I believe its not the right time for an Indian company to explore the potential of global market because at first these Indian companies need to leverage and capture opportunities created within Indian economy. Once this huge opportunity created by burgeoning middle income group backed by increasing level of disposable income is fulfilled, then only it makes sense to enter global arena. That's why branding exercise is restricted to Indian boundaries only.
Undergoing such an exercise will even help Indian companies to study well various facets of consumer behaviours, technologial expertise and scale of operations required to serve global markets.
Hence, its a learning time for Indian organisations which will help them in creating solid information base to face competition from other global players.
Though a few brands have started making their presence felt significantly in their respective sectors, eg. Infosys, WIPRO in IT sectors, but a lot more is required to be done in other sectors. Had the survey been done on specific sectors, many Indian organisations would have been there in study outcomes specifically in IT and petrochemicals.
I am sure the day is not far away when Indian companies will make other global organisations a run for their money.
Mohit Bahri, Student, MBA, Symbiosis Institute of International Business, Pune, India - December 4, 2005
I guess India as such is a very big consumer market, so for it reminds the issue, when locally you are aiming and targeting more than globally, so in this regard, you just do not have resources or even incentives to go global, however, it also depends on the uniqueness if the proposition, In this way, many developed countries are really keen on Indian cuisines, for instance, but this is a brand in itself, so maybe retail brands are not globally positioned, but India and the mystery behind it with its food is all about branding.
Inna, PhD student, Kiev National University - December 5, 2005
I think there is also a lot of negative image attached with the 'made in India' tag which restricts the Indian brands making impact on a global scale.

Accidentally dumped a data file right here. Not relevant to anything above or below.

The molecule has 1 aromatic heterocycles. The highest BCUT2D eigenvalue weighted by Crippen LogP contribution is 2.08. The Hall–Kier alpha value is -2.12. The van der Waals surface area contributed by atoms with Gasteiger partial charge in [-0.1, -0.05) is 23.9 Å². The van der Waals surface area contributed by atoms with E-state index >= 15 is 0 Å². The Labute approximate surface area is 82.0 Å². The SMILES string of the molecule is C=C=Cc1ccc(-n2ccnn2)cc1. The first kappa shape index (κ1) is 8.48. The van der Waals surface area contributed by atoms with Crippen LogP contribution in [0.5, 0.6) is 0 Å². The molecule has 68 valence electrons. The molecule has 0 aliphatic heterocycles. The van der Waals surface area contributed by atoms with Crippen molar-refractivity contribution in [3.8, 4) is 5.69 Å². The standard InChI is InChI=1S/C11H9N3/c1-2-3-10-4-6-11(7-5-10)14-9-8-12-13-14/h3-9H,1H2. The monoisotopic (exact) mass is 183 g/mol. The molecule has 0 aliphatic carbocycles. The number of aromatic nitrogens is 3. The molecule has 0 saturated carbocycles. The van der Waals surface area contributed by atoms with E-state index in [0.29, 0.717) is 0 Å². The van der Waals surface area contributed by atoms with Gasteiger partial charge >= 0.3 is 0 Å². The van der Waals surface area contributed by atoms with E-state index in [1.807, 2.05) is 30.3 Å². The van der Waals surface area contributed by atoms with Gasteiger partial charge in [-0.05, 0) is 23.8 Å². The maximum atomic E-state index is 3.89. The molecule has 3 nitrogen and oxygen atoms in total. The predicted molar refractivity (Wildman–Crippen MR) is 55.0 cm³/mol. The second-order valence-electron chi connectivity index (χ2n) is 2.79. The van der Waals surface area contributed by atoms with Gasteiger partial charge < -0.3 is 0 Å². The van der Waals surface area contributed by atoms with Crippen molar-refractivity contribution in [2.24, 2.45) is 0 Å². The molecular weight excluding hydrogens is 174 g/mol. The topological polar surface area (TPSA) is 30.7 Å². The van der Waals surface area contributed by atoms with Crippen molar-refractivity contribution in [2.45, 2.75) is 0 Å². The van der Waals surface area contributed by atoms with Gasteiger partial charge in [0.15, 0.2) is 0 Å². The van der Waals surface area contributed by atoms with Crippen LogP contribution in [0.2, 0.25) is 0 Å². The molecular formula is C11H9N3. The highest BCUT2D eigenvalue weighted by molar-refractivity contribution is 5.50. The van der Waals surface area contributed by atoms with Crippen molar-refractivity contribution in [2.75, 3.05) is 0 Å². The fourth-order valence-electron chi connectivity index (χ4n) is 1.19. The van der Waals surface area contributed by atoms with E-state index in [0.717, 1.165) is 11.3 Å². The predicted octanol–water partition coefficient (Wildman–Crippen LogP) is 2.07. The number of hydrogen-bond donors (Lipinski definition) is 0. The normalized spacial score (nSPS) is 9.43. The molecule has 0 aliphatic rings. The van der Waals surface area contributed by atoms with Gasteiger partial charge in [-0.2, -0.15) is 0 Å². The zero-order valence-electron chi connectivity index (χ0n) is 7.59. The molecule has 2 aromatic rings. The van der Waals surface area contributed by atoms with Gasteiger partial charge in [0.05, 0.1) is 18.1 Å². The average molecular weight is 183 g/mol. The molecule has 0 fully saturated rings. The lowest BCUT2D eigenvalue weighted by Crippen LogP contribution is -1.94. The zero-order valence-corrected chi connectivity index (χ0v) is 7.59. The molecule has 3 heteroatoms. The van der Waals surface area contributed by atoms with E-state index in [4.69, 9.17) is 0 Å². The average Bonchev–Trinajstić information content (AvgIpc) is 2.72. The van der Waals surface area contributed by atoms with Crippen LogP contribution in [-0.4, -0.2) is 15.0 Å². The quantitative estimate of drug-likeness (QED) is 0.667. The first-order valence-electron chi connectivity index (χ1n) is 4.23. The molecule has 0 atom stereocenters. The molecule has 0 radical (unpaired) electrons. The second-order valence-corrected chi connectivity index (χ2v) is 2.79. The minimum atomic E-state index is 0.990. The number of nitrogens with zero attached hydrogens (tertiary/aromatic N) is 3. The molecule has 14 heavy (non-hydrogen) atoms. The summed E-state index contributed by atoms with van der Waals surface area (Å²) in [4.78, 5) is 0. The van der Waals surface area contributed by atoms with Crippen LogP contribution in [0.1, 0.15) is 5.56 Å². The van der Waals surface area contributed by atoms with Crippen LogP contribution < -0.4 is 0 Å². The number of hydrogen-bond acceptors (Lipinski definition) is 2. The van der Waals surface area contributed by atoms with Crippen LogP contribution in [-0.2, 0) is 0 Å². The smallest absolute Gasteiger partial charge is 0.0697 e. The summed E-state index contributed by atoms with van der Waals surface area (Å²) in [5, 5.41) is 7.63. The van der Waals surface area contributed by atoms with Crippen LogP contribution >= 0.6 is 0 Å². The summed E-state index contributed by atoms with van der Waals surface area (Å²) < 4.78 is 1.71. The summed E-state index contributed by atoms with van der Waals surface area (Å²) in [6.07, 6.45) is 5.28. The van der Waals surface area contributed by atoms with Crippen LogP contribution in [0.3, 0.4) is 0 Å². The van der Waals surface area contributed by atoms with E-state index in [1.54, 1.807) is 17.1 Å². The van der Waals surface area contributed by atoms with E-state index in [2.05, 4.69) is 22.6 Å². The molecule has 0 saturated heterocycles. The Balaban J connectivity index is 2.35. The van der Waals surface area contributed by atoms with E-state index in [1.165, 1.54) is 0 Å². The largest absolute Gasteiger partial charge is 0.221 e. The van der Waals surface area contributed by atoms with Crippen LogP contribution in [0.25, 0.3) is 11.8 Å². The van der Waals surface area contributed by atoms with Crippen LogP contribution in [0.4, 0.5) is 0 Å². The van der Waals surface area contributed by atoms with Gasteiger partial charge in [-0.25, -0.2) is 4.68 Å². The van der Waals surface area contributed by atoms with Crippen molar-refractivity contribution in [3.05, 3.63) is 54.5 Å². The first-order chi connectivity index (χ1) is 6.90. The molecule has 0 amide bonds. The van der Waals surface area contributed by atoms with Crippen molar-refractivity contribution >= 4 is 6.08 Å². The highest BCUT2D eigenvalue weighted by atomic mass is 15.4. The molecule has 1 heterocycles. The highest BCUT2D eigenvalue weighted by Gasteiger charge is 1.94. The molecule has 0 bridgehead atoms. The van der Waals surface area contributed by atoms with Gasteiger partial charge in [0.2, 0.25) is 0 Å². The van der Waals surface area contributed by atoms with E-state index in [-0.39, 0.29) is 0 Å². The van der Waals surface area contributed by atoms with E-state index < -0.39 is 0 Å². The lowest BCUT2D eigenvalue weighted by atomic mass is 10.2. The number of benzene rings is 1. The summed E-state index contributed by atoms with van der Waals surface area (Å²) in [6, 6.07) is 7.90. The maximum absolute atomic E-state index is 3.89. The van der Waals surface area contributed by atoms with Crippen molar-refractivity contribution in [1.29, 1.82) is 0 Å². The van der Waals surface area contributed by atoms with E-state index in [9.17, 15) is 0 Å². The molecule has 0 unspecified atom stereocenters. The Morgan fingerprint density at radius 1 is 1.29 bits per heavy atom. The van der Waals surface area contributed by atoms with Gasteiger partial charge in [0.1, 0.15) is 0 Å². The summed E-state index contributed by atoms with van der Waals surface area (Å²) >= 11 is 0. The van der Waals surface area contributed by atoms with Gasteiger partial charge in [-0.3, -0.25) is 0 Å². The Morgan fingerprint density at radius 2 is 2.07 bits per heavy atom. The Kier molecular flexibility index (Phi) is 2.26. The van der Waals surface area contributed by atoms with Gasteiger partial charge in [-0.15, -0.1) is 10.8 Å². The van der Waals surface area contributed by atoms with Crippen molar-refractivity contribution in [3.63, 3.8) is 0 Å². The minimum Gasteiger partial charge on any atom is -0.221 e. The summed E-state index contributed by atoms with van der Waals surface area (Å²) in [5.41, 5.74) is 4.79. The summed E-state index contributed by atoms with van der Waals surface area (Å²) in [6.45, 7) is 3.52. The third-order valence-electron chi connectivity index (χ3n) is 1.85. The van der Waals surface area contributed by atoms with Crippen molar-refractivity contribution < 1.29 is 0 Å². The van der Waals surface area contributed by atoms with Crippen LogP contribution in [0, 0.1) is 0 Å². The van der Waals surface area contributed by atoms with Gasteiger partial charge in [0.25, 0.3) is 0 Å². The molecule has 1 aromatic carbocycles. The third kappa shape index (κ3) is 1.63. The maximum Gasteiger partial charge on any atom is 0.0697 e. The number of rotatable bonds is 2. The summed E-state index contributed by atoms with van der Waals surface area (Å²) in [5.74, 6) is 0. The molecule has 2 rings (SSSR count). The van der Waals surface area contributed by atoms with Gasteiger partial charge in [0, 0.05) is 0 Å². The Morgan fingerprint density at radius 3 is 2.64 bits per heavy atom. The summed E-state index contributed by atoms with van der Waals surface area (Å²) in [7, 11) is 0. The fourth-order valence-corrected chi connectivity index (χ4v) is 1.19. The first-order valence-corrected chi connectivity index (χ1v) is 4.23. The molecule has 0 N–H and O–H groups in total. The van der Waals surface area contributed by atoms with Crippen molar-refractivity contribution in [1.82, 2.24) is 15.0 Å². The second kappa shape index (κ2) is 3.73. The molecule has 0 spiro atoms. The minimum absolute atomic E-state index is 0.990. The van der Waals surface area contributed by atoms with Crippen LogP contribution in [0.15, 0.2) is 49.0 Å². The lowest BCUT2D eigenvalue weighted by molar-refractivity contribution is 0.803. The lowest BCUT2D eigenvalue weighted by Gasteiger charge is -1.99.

I also believe that the Indian companies have a mentality that does not allow them the aggression that we see in people like Richard Branson.
India has to believe in itself before it can build brands that the world will believe in.
Peter, Marketing Co-ordinator, Wessex Chemical Factors - December 5, 2005
Could it be possible that most of India's (or China's for that matter) large brands are using actual brand names, as opposed to tradenames (company names)? The Interbrand/Business Week study, because of its methodology, appears to favor names that are tradenames (company names) rather than "pure" brand names. For instance, in the 2005 listing of the 100 top global brands, there are only 3 "brands" listed among the top 50 that are not also tradenames: Marlboro, Nescafe, and Budweiser. I am not familiar with the top brands in India (or China), but if they tend to be brand names that are not also tradenames, that fact may have something to do with the answer to your question.
William O'Neill, Attorney, Senniger Powers - December 5, 2005
India or China for that matter are still in the age of marketing where they are selling goods notbrands. They have a commodity mentality. They try and sell volume and cheaply. They are less about innovation than they are about imitation. They have one way relationships with customers, usually wholesalers, and it is based largely on price.
Anonymous, Planner, Taxi advertising - December 5, 2005